[QODLink]
Middle East
Shelling resumes at Lebanon camp
Military experts says the Lebanese army may carry out a ground offensive into the camp.
Last Modified: 01 Jun 2007 11:21 GMT
Dozens of Lebanese army tanks surround Nahr al-Bared camp for a possible military operation [AFP] 

Heavy fighting has broken out between Lebanese troops and Fatah al-Islam fighters entrenched in Nahr al-Bared, a Palestinian refugee camp in northern Lebanon.

Al Jazeera's Mike Hanna, in Beirut, said that Abbas Zaki, the Palestine Liberation Organisation (PLO) representative in Lebanon, met Fuad Siniora, the prime minister in an attempt
Your Views

"The Palestinian refugees are not being treated properly by Lebanon"

Sunny, Ottawa, Canada

Send us your views

In a show of support by the PLO, he said that what was impacting on the Palestinians was impacting on the Lebanese people, and that the PLO was prepared to do all it can to end the violence.
 
Human shields
 
The Lebanese army said that Fatah al-Islam fighters are thought to be stopping refugees from leaving the camp and using them as human shields, Al Jazeera's Zeina Khodr said.
 
Khodr also said that Gahzi al-Aridi, the minister of information, had said that it was up to Lebanon's army to decide whether it might storm the camp later in the day.
 

Camp incursion

 

Meanwhile, Elias Hanna, a Lebanese military expert, told Al Jazeera, that it was still unclear whether the Lebanese army would conduct a limited or full military incursion inside the camp.

 

He said that the army would have to assess the objectives of this operation.

 

"The area within the camp is small, like matchboxes, and it would not be easy to manoeuvre heavy vehicles," Hanna said.

 

He also said that Lebanese special forces have the necessary expertise, but lack "situational awareness" as they have not been inside the camp before.

 

The Lebanese army has been massing around the camp but has not entered it as part of a 1969 agreement that prevents the army from entering Lebanon's 12 Palestinian camps.
 

Lebanon's government stands firm in its position that it wants Fatah al-Islam to surrender, while the fighters refuse to give themselves up, Khodr said.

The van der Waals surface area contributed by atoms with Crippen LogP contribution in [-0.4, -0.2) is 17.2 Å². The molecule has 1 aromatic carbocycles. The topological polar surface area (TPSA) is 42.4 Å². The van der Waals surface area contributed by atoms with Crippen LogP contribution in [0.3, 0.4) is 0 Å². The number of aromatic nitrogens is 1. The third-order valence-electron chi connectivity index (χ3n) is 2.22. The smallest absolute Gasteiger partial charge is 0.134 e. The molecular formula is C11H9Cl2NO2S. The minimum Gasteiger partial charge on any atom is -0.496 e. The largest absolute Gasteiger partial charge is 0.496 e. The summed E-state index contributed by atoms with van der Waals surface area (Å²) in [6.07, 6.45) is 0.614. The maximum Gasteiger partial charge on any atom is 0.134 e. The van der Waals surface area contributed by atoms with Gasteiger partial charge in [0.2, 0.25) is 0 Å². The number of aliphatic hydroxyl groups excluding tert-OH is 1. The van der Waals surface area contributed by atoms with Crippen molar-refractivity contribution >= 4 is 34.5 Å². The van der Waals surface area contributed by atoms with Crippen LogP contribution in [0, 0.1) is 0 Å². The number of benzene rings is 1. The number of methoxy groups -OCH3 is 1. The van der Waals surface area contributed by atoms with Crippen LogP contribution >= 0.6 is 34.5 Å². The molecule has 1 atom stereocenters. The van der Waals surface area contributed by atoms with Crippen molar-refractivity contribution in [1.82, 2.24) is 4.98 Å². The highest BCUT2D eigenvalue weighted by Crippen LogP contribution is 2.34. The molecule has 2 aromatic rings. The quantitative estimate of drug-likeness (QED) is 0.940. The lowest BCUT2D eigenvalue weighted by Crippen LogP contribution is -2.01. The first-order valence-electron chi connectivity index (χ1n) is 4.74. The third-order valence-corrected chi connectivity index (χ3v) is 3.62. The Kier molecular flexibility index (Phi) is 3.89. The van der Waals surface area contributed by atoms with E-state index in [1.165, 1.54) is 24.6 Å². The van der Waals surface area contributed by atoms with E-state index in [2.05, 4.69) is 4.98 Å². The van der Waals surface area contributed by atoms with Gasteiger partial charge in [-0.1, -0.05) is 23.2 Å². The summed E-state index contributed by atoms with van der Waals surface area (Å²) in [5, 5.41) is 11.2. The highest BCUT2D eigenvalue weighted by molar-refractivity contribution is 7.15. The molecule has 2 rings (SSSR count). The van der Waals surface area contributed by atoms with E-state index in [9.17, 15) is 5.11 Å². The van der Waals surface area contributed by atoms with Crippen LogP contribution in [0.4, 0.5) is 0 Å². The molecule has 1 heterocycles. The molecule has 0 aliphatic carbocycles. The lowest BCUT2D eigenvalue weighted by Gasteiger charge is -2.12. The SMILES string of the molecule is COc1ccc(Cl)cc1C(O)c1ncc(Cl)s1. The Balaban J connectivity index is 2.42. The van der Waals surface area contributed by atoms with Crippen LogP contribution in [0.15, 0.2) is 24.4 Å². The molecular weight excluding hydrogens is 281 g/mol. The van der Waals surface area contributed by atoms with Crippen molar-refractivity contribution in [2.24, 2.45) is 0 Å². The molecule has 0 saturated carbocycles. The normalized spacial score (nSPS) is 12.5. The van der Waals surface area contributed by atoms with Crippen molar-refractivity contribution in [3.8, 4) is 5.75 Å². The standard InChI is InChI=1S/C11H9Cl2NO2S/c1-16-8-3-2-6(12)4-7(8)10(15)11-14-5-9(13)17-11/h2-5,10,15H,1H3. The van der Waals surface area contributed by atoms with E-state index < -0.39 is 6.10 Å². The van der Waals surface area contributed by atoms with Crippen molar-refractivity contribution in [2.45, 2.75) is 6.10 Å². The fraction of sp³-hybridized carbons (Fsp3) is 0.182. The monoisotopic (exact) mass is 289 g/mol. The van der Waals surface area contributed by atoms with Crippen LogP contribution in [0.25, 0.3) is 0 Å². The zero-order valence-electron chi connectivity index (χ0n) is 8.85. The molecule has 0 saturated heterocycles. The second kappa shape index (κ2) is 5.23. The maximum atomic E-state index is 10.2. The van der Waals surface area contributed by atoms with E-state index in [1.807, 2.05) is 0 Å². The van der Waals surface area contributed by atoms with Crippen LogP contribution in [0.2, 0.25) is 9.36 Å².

Worst fighting

 

Smoke billowed from breeze-block buildings inside the camp, Al Jazeera television footage showed.

 

The conflict is Lebanon's worst internal fighting since the 1975-1990 civil war.

 

So far it has killed at least 83 people, including 34 soldiers, 29 Fatah al-Islam fighters and 20 civilians.

 

A Lebanese soldier was killed and three others wounded in clashes on Thursday.

   

Abbas Zaki, right, has urged Fatah al-Islam
fighters to surrender [
EPA]

The government is demanding that the men surrender, and the authorities have already charged 20 captured members of the group with "terrorism". The charges carry the death penalty.

 

Negotiations

 

Lebanon's government has given Palestinian leaders in Lebanon a chance to find a way out of the two-week stand-off because it fears the fighting could spread to other refugee camps.

  

Zaki urged the fighters to surrender in an effort to end the fighting.

   

More than 25,000 of the Nahr al-Bared's 40,000 Palestinians have fled to the nearby Beddawi camp, where humanitarian organisations have been carrying out relief work.

   

Members of Lebanon's anti-Syrian cabinet have described Fatah al-Islam of being a tool of Syrian intelligence, though Damascus denies denies this and says its leader, Shaker al-Abssi, is on Syria's wanted list.

   

Al-Abssi has said he follows al-Qaeda's ideology, but has no direct links to Osama bin Laden's network. Many of his estimated 300 gunmen are believed to have fought in Iraq.

   

The Lebanese authorities say Fatah al-Islam includes Arabs from Saudi Arabia, Algeria, Tunisia, Syria and Lebanon.

Source:
Agencies
Topics in this article
People
Country
Organisation
Featured on Al Jazeera
Your chance to be an investigative journalist in Al Jazeera’s new interactive game.
An innovative rehabilitation programme offers Danish fighters in Syria an escape route and help without prosecution.
Street tension between radical Muslims and Holland's hard right rises, as Islamic State anxiety grows.
Take an immersive look at the challenges facing the war-torn country as US troops begin their withdrawal.
Featured
Private citizens take initiative to help 'irregular' migrants, accusing governments of excessive focus on security.
Indonesia's cassava plantations are being killed by mealybugs, and thousands of wasps will be released to stop them.
Violence in Ain al-Arab has prompted many Kurdish Syrians to flee to Turkey, but others are returning to battle ISIL.
Unelected representatives quietly iron out logistics of massive TPP and TTIP deals among US, Europe, and Asia-Pacific.
Led by students concerned for their future with 'nothing to lose', it remains to be seen who will blink first.